Revising the Reserve Bank Act was the first legislative priority for the first Labour government that took office in 1935.    I’m not suggesting the same priority if there is a new Labour-led government later in the year, but there is a real and substantial agenda of reforms to address, which will take time to get right, and which take on some added urgency in view of the vacancy in the office of the Governor that needs to be filled by next March.   That appointment –  a key step in the reform and revitalisation of the Reserve Bank –  should be led by whoever is Minister of Finance, not by the faceless (and unaccountable) men and women of the Reserve Bank’s Board, the people who have presided complacently over the mis-steps of the last few years.

 

 

 

Labour on monetary policy

Alex Tarrant of interest.co.nz had an interesting article earlier this week on the approach the Labour Party plans to take on monetary policy and Reserve Bank issues.    It seems that we should take it as a reasonably authoritative description, even though the formal policy has yet to be released. Labour’s finance spokesman Grant Robertson  described it thus

Useful write up from Alex Tarrant on monetary policy in NZ, including some thinking from yours truly.

From the article

Labour’s stance that the Reserve Bank of New Zealand’s (RBNZ) price stability goal should be accompanied by a focus on employment will not see it propose a specific, nominal employment or unemployment figure for the central bank to target, finance spokesman Grant Robertson told interest.co.nz.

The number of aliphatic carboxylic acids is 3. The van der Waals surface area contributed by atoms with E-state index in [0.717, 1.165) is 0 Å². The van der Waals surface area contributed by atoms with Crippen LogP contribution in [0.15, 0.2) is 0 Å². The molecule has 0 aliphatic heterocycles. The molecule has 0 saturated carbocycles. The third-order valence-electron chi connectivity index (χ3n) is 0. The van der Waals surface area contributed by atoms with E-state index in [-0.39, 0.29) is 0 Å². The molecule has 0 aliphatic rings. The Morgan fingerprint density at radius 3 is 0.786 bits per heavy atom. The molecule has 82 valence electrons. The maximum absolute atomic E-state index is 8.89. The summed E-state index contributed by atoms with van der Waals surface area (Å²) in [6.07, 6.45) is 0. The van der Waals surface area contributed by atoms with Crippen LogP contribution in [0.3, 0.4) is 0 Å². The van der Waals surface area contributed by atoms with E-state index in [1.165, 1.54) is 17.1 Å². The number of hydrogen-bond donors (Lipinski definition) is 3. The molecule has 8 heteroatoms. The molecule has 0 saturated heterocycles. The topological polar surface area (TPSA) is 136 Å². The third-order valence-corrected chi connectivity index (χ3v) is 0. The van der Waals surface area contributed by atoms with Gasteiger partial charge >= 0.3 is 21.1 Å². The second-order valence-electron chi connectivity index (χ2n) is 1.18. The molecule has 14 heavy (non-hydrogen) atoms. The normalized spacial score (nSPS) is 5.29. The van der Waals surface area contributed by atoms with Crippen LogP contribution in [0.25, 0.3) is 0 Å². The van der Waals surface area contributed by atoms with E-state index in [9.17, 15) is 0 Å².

Meanwhile, Labour is set to follow the US example of not outlining which of price stability or employment the central bank should prioritise if the two goals were to clash at any point, he said.

Being picky, one might hope that Robertson appreciates the difference between real and nominal targets:  ‘nominal’ is usually a term referring to price measures, money supply measures, or even nominal GDP (the dollar value of all the value-added in New Zealand), while “real” usually refers to quantities/volumes, or to a price-change adjusted for the movement in the general level of prices (eg real house prices, or real interest rates).    Employment or unemployment are “real” variables, not nominal ones.

Mostly I don’t have too much concern if a Labour-led government were to seek to amend the Reserve Bank Act, or to put words in the policy targets agreeement for the new Governor next March, that made some reference to employment or unemployment.  So long, that is, as no one thinks it will make any difference.

No one seriously doubts that monetary policy choices can affect employment/unemployment in the short-term.  But, equally, no one seriously thinks that monetary policy can make much difference to those variables over the longer-term.

Monetary policy affects employment/unemployment in the shorter-term to the extent it affects economic activity.  And thus, when the Policy Targets Agreement states, as it has since 1999 when the incoming Labour Minister of Finance inserted the words, that the Bank should avoid “unnecessary instability in output”….

In pursuing its price stability objective, the Bank shall implement monetary policy in a sustainable, consistent and transparent manner, have regard to the efficiency and soundness of the financial system, and seek to avoid unnecessary instability in output, interest rates and the exchange rate.

….it was already enjoining the Bank to be concerned about the shorter-term employment/unemployment implications of its monetary policy choices.  And in inserting those words it was really just describing –  to help make it better understood to a wider audience –  what it was the Reserve Bank had been doing anyway.  Those considerations were the reason why, from the very first Policy Targets Agreement, price stability had been something to be pursued over the medium-term, with explicit provision for various shocks to prices.  If the Reserve Bank had attempted to fully offset those shocks –  GST increases, or petrol price increases for example –  it would have come at a cost of unnecessarily disrupting output and employment.